The Utopian world of cyberspace is still a construction of the real and although it is a simulation even a Baudrillian “hyper reality” it has still been formed and shaped profoundly by influences within the real world brought to it via individuals interacting within it. This means that cyberculture has been shaped by those who interact within it. This is fundamental to the identity of race on the Internet as most the worlds computers are owned by White, middle class citizens therefore one would conclude that they have brought their “cultural and social baggage with them” (S, Spittle,. n/a). Existing social problems such as structures of inequality have been inherited within cyberspace including both race and gender and the prejustices which are inherent within western society. This can be seen within the extreme when an individuals identity is completely stripped away to leave them as “anonymous”.
It would appear than when all possible form of identity is removed from an individual they are given a sense that they can say and do within the virtual domain of cyberspace what they want without fear of social repercussions. This inevitably brings to the surface some of societies ugly problems and as an example I shall use 4chan.org2. Within 4chan there are several image boards where individuals may post images and comment on them, most boards have rules and regulations which posters tend to abide by else they get banned. However the focus of this discussion isn’t on those boards, but the Random board known as “/b/”. Within this board total anonymity plus zero enforced rules gives rise to every negative social condition being constructed within conversations. Racism and sexism seem little in comparison to other subjects within the room which include rape and suicide (sometimes both). A lot of what is said within the /b/ forum would shock anyone within the real world; however cyberspace has given these individuals the ability to voice their opinions without fear of reprisal. It could be argued that its better they do so there than in the real domain, however if cyberspace is indeed a simulation of the real then the conclusion is a shocking and scary one. /b/ is a manifestation of everything which is wrong with the world, gender and race have no place there as every user is anonymous3 however gender and race based issues are still brought up usually as a mode of shocking other individuals.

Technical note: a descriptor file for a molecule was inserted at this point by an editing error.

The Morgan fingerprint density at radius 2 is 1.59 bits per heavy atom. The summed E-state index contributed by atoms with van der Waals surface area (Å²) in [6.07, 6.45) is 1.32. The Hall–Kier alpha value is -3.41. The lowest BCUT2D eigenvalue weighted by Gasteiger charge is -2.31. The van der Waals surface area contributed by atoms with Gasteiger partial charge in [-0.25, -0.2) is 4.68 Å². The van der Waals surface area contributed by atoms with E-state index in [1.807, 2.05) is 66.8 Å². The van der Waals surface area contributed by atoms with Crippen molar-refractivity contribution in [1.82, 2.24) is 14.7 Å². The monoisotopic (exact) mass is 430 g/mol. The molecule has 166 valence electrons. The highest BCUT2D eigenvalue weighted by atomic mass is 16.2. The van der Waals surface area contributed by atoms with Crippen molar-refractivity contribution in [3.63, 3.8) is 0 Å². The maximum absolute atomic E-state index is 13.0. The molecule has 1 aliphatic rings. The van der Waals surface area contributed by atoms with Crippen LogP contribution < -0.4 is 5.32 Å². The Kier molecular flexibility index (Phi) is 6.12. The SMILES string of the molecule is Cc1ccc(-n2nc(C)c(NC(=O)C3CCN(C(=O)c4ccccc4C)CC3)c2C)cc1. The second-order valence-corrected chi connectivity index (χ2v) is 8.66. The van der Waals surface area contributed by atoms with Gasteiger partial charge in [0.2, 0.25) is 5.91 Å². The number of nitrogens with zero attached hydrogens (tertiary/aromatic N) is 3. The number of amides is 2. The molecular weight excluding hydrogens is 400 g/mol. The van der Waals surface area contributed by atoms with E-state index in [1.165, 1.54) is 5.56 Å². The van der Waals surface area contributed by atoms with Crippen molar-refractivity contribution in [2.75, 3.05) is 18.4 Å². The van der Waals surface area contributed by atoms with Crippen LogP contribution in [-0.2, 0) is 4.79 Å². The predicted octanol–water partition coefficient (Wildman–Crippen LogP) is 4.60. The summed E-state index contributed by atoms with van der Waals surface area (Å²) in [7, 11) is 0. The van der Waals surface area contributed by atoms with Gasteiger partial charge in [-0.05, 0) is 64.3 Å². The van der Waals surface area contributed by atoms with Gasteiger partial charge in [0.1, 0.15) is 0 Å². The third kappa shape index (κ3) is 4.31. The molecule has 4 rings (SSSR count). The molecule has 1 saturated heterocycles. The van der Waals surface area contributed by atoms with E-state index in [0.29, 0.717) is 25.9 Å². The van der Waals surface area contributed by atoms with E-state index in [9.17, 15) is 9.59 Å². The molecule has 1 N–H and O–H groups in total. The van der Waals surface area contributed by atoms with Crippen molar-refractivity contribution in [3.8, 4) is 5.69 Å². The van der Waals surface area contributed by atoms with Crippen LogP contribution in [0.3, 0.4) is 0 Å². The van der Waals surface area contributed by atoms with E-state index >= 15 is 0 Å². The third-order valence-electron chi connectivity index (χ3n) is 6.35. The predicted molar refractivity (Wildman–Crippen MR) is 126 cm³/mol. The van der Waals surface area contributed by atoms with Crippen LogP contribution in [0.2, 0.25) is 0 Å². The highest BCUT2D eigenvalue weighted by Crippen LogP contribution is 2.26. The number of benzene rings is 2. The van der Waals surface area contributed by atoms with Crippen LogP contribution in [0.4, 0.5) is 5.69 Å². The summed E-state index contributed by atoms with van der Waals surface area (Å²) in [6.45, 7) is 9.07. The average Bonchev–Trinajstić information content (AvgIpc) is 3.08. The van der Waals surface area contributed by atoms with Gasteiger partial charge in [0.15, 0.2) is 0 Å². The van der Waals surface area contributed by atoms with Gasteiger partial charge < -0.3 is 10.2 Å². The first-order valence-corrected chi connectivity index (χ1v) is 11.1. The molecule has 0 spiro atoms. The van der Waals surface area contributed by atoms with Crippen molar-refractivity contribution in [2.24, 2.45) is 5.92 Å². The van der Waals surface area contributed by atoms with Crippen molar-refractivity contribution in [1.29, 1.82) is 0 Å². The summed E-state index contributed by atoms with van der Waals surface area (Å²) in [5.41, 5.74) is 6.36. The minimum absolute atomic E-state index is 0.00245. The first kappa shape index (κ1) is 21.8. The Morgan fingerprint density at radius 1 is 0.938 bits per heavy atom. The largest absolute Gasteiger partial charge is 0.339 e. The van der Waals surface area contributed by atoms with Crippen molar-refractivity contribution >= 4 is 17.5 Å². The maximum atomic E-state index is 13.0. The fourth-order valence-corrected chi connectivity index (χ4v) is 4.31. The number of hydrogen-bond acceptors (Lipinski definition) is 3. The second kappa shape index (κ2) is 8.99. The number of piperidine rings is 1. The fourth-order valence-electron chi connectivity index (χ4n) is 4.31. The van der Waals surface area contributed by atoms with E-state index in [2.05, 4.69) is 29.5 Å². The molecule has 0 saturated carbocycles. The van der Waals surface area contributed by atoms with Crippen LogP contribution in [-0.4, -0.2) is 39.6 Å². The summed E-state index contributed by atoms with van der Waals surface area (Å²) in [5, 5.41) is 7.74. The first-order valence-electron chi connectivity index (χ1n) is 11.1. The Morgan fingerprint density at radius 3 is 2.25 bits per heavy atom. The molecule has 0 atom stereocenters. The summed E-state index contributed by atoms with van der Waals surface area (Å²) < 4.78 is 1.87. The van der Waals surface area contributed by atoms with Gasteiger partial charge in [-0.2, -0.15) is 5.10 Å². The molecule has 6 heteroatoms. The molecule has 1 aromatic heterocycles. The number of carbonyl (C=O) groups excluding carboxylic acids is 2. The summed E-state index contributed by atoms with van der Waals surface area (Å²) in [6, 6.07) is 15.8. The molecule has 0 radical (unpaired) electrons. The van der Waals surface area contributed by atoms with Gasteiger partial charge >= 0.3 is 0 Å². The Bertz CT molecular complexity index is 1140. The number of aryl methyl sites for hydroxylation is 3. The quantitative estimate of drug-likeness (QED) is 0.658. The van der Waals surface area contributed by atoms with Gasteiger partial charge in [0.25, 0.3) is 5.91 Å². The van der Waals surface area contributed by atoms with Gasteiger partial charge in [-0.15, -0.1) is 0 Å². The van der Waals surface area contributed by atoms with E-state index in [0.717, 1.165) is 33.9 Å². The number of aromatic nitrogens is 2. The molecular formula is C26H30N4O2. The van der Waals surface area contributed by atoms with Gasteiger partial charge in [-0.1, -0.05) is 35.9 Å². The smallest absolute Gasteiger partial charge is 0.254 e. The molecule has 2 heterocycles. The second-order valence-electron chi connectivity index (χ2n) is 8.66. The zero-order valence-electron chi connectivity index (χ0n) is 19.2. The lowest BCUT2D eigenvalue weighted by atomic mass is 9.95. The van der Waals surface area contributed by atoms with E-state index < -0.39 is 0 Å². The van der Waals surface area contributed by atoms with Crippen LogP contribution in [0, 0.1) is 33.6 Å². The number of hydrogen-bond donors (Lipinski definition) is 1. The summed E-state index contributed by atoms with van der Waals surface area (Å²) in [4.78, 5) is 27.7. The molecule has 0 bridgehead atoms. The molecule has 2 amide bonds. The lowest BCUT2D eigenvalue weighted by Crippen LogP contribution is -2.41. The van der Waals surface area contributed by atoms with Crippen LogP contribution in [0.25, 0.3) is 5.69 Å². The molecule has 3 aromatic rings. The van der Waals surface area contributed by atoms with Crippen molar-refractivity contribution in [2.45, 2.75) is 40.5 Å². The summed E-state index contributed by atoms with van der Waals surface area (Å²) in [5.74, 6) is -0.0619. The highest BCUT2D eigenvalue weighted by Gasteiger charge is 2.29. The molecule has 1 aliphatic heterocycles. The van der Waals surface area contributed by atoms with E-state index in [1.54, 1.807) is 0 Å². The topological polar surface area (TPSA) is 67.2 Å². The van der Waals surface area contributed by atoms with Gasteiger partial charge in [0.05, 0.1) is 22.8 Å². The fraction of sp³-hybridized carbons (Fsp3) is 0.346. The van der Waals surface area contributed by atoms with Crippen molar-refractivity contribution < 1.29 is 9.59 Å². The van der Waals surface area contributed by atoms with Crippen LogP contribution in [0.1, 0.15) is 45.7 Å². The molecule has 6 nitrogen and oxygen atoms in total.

“Given that the boundaries between the natural and the technological have collapsed, then so have the assumptions that cluster around these terms. For instance. The belief that women are ‘naturally’ passive, submissive and nurturing can no longer be sustained in the era of the cyborg. The cyborg displays a ‘polymorphous perversity (Haraway in Kunzru,. 1997), and in conjunction with technology constructs identity, sexuality and gender as it pleases.” (S, Spittle,. n/a)